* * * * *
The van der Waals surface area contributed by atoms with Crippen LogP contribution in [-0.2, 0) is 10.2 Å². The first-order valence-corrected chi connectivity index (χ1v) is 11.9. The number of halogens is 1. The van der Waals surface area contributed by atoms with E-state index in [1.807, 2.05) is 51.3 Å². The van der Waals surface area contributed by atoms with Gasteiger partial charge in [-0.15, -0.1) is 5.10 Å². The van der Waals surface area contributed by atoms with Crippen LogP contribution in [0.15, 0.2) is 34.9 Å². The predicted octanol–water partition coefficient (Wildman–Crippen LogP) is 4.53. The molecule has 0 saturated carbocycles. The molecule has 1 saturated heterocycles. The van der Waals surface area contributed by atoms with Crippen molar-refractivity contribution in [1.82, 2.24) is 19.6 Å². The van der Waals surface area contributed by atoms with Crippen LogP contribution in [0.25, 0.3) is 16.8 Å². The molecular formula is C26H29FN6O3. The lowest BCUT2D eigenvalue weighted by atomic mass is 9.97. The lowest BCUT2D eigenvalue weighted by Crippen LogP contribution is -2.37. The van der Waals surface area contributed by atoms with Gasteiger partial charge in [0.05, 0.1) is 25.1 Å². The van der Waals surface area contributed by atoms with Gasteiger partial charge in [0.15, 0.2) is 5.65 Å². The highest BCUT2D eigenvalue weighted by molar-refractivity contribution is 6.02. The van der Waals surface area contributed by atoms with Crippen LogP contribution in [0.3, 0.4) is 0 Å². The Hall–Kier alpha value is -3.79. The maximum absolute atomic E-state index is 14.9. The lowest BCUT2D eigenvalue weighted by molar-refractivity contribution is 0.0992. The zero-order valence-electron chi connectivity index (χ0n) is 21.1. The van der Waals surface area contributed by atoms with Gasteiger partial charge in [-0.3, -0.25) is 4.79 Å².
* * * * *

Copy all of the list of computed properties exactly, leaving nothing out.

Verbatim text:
The van der Waals surface area contributed by atoms with Crippen LogP contribution in [-0.2, 0) is 10.2 Å². The first-order valence-corrected chi connectivity index (χ1v) is 11.9. The number of halogens is 1. The van der Waals surface area contributed by atoms with E-state index in [1.807, 2.05) is 51.3 Å². The van der Waals surface area contributed by atoms with Gasteiger partial charge in [-0.15, -0.1) is 5.10 Å². The van der Waals surface area contributed by atoms with Crippen LogP contribution in [0.15, 0.2) is 34.9 Å². The predicted octanol–water partition coefficient (Wildman–Crippen LogP) is 4.53. The molecule has 0 saturated carbocycles. The molecule has 1 saturated heterocycles. The van der Waals surface area contributed by atoms with Crippen molar-refractivity contribution in [1.82, 2.24) is 19.6 Å². The van der Waals surface area contributed by atoms with Crippen LogP contribution in [0.25, 0.3) is 16.8 Å². The molecular formula is C26H29FN6O3. The lowest BCUT2D eigenvalue weighted by atomic mass is 9.97. The lowest BCUT2D eigenvalue weighted by Crippen LogP contribution is -2.37. The van der Waals surface area contributed by atoms with Gasteiger partial charge in [0.05, 0.1) is 25.1 Å². The van der Waals surface area contributed by atoms with Gasteiger partial charge in [0.15, 0.2) is 5.65 Å². The highest BCUT2D eigenvalue weighted by molar-refractivity contribution is 6.02. The van der Waals surface area contributed by atoms with Crippen LogP contribution in [0.3, 0.4) is 0 Å². The Hall–Kier alpha value is -3.79. The maximum absolute atomic E-state index is 14.9. The lowest BCUT2D eigenvalue weighted by molar-refractivity contribution is 0.0992. The zero-order valence-electron chi connectivity index (χ0n) is 21.1. The van der Waals surface area contributed by atoms with Gasteiger partial charge in [-0.3, -0.25) is 4.79 Å².